Cal McAuliffe, “Retrofitting Administration”

Cal McAuliffe imagined a new federal agency—the Retrofitting Administration—which would lead the mass retrofitting of buildings in the United States to reduce their carbon emissions, echoing the work of the New Deal-era Rural Electrification Administration that spearheaded electricity access across rural America through co-ops set up in the 1930s. Like that federal initiative, the Retrofitting Administration would create jobs at the same time it added solar shades, panels, and other improvements to enhance the energy efficiency of a range of buildings. 

 


Talya Polat, “A Just Textile Transition”

In “A Just Textile Transition,” Talya Polat created a comic book-style presentation for an imagined bill that would cause a major shift in the textile industry, from its current polluting practices that contribute significantly to carbon emissions and ocean microplastics to a more sustainable system. Micro-factories, with smaller footprints and shorter distances to their consumers, would be able to connect locally with communities and encourage a circular economy, so used clothes could be recycled and refurbished rather than sent to the landfill.

 


Abhishek Thakkar, “Creole Futurism” 

Abhishek Thakkar’s “Creole Futurism” project examined “Cancer Alley,” an area between Baton Rouge and New Orleans where the health of residents is severely impacted by numerous nearby factories. Structured as a series of cinematic stills from a documentary on a fictional class action lawsuit, the project offers a narrative on how residents could push back against petrochemical corporations’ half-hearted attempts to facilitate social and environmental rehabilitation. In this speculative future, Thakkar considered the benefits as well as the shortfalls of corporate-led models for addressing environmental injustice.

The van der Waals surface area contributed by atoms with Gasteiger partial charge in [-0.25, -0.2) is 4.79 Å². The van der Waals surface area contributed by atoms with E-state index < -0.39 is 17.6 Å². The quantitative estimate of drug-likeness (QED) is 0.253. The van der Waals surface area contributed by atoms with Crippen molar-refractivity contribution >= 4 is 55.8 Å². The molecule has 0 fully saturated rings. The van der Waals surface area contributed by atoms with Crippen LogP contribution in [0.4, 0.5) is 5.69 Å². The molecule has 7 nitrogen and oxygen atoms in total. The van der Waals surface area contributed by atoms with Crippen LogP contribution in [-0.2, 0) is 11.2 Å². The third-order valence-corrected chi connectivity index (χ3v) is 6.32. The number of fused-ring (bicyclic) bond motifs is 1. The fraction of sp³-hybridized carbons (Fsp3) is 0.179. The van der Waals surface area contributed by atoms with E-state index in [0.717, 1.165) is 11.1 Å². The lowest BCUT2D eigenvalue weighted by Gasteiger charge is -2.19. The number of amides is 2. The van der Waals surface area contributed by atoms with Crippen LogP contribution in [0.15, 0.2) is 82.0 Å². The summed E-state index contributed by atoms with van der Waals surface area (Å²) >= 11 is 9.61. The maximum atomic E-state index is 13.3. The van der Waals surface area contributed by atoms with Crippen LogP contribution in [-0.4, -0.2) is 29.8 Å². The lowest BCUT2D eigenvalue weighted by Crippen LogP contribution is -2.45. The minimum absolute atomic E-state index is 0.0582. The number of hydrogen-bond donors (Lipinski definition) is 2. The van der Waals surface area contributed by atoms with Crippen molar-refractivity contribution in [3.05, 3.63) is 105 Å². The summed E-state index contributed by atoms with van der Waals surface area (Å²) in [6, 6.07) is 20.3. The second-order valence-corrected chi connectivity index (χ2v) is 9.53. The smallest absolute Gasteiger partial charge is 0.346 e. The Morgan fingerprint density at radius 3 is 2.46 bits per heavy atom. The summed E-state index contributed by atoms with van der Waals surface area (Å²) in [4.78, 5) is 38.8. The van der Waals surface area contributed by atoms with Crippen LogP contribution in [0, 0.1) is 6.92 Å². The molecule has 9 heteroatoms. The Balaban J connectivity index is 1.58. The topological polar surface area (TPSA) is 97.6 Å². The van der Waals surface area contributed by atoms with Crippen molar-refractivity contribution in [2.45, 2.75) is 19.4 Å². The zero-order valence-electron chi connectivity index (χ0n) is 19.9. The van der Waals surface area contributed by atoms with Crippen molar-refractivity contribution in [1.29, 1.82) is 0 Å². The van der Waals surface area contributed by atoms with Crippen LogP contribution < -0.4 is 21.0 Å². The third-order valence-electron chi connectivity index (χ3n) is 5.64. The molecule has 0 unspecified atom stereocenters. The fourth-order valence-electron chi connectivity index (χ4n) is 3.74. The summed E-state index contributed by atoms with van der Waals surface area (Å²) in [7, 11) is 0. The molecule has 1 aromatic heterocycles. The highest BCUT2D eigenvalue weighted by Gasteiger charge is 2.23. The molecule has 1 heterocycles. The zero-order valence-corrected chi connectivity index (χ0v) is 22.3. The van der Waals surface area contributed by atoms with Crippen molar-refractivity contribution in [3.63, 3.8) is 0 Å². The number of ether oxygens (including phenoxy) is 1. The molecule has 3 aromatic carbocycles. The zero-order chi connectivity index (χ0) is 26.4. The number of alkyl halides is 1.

Cory Breegle, “Bed-Stuy Pocket Community” 

Other students likewise recognized the challenges of equity in potential environmental legislation, such as Cory Breegle who created the “Bed-Stuy Pocket Community.” The project is set in a future where, after the passage of the Green New Deal, residents in Bed-Stuy are battling gentrification by reclaiming land from developers. With a land trust and other initiatives including the creation of structures for urban farming and a micro-power grid, the Pocket Community could provide both environmental amenities and claim agency over the development of the neighborhood.

“Our current system—what people call ‘the market’—is entirely invented, and there is no reason why we can’t invent another system that serves our planet and its people better,” TenHoor said. “This work is part of what I hoped our students would connect to and advance.”

All of the student projects are available to view online. As they were in their fourth year as undergraduates in the School of Architecture, it was the first opportunity they had in a studio to design their own programs, laying the groundwork for their fifth-year degree projects. Lee and TenHoor plan to offer a version of the class again in spring 2021, continuing to encourage their students to look ahead not only to ecological and equity needs in their field but how they can work in partnership with and in support of communities advocating for change.